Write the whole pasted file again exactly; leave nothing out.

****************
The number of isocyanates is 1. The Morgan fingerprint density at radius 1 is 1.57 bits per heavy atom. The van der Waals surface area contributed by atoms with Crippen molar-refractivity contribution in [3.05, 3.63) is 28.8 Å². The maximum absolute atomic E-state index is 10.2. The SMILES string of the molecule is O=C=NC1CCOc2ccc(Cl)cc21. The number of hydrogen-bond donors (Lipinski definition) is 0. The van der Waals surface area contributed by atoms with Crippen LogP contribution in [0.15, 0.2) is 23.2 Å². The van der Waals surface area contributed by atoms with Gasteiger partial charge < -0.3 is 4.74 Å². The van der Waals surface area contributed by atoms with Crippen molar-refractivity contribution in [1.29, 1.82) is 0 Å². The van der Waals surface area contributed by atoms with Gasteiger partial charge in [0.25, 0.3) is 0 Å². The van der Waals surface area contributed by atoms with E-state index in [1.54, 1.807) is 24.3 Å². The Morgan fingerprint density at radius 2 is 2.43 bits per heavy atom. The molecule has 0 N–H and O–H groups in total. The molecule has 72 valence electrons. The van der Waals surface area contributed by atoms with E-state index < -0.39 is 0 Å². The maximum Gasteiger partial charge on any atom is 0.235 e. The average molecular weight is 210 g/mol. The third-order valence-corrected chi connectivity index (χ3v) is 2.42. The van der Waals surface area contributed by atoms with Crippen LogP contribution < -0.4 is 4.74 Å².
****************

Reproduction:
The number of isocyanates is 1. The Morgan fingerprint density at radius 1 is 1.57 bits per heavy atom. The van der Waals surface area contributed by atoms with Crippen molar-refractivity contribution in [3.05, 3.63) is 28.8 Å². The maximum absolute atomic E-state index is 10.2. The SMILES string of the molecule is O=C=NC1CCOc2ccc(Cl)cc21. The number of hydrogen-bond donors (Lipinski definition) is 0. The van der Waals surface area contributed by atoms with Crippen LogP contribution in [0.15, 0.2) is 23.2 Å². The van der Waals surface area contributed by atoms with Gasteiger partial charge < -0.3 is 4.74 Å². The van der Waals surface area contributed by atoms with Crippen molar-refractivity contribution in [1.29, 1.82) is 0 Å². The van der Waals surface area contributed by atoms with Gasteiger partial charge in [0.25, 0.3) is 0 Å². The van der Waals surface area contributed by atoms with E-state index in [1.54, 1.807) is 24.3 Å². The Morgan fingerprint density at radius 2 is 2.43 bits per heavy atom. The molecule has 0 N–H and O–H groups in total. The molecule has 72 valence electrons. The van der Waals surface area contributed by atoms with E-state index < -0.39 is 0 Å². The maximum Gasteiger partial charge on any atom is 0.235 e. The average molecular weight is 210 g/mol. The third-order valence-corrected chi connectivity index (χ3v) is 2.42. The van der Waals surface area contributed by atoms with Crippen LogP contribution < -0.4 is 4.74 Å².